- Chili varieties have hard wooden stems that do not need extra support to stand upright. Depending on the windiness of the area chilis might require wooden stilts to help the plant stay upright.
- Bell peppers are heavy fruits that will need support as well to grow vertically.
Learn more about: How To Use Rapid Rooter Plugs With Seeds
What You Can Grow In Aquaponics Boils Down To The Climate and Season Of Your Location
Just like most agricultural practices, climate and season affect what you can grow in your aquaponics system. Aquaponics is still subject to the temperature, climate, and conditions of your area. Although there are different aquaponic and hydroponic practices more suited for other crops, there is no workaround for the environment and climate of the area. Controlled Environment Agriculture and indoor farming is a growing trend which has shown potential but has not been successful or sustainable yet due to the energy requirements of growing indoors. In the US, companies like Gotham Greens are able to grow all year round using hydroponics on rooftops in closed greenhouses. As they are growing lettuce on the rooftop, they are still using sunlight as the light source. Gotham Greens uses deep water culture hydroponics to grow their vegetables, and their products consist mainly of lettuce and leafy vegetables and herbs. For agriculture in general, you need to take note of the following to find out what are the best plants to grow in aquaponics:
- Temperature and the variance in temperature is one of the major drivers of what can be grown in aquaponics. Although heat affects aquaponics less than conventional agriculture due to water having a high heat capacity.
- Sunlight and cloudiness will also affect the growth of your crops. Some crops do better with less sunlight while some do better on sunny days.
Learn more about: Best Flowers For Aquaponics Systems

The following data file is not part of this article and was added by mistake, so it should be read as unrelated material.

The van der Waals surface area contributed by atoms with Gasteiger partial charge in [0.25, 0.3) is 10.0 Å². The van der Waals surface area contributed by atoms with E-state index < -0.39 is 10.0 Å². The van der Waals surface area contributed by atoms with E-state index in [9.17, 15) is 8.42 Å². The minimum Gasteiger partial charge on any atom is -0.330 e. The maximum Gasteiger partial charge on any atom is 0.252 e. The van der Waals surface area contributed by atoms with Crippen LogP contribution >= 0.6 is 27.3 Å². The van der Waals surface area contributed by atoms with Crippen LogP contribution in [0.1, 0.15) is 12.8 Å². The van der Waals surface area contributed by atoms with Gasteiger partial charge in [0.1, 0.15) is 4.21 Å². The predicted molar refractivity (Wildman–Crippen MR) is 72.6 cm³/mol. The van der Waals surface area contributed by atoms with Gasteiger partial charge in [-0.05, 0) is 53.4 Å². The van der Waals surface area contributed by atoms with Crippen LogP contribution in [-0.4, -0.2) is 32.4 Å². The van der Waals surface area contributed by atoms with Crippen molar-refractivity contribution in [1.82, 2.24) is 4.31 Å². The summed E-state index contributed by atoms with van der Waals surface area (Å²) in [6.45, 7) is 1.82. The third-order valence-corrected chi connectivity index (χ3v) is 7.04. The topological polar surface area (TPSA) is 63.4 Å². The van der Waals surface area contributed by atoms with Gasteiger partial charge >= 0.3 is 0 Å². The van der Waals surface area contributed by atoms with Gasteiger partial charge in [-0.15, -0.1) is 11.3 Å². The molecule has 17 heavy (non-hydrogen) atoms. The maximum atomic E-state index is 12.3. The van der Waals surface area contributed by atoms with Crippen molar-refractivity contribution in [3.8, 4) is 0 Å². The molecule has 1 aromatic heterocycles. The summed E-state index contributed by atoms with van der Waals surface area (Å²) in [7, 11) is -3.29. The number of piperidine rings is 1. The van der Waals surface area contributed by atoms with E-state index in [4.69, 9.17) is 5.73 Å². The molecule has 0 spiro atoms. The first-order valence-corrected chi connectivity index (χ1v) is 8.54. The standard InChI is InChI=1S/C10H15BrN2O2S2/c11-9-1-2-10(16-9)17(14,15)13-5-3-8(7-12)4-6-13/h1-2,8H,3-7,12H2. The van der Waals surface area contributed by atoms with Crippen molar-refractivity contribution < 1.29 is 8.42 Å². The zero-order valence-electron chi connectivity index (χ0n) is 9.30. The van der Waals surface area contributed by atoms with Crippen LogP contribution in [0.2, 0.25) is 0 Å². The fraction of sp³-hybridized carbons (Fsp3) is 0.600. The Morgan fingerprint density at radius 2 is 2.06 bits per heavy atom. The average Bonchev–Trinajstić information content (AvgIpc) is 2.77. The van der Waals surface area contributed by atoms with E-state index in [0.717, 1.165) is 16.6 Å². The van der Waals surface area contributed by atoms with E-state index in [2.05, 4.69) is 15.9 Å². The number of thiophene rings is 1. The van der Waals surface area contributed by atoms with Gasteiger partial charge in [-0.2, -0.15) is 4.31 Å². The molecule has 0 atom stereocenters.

In Conclusion, Aquaponics Should Be Considered As Another Form Of Agriculture, Still Subject To The Climate and Conditions
What you can grow in aquaponics depends mainly on the practice of hydroponics you are using and the climate of your area. The technique of hydroponics used in your aquaponics system also dictates what plants will be able to do well in your system. In general, most leafy vegetables do well in deep water culture and nutrient film techniques. Both DWC and NFT rely on plant cups to hold the vegetables. Fruiting plants need to rely on support for their stem and root system to hold the fruits so media beds are a better option for these. It is important to understand first the physiology of the plant you want to grow. Most plants will do well in aquaponics if done right, it is just a matter of understanding the plant.
Candace is an aquaponics expert with over 5 years of experience in the field. She has a degree in environmental science from the University of California, Berkeley and a degree in aquaponics from the University of Florida. She is passionate about sustainable agriculture and has a deep knowledge of aquaculture and hydroponics. She has worked on numerous projects and has been involved in the development of aquaponic systems and fish farms. She also has experience in designing and constructing aquaponic systems. With her expertise, Candace is able to advise clients on the most effective and efficient way to construct and manage their aquaponic system. She is an active member of the aquaponic community, often speaking at conferences and seminars. Candace is dedicated to helping others understand the importance of aquaponics, and she is a strong advocate for sustainable food production.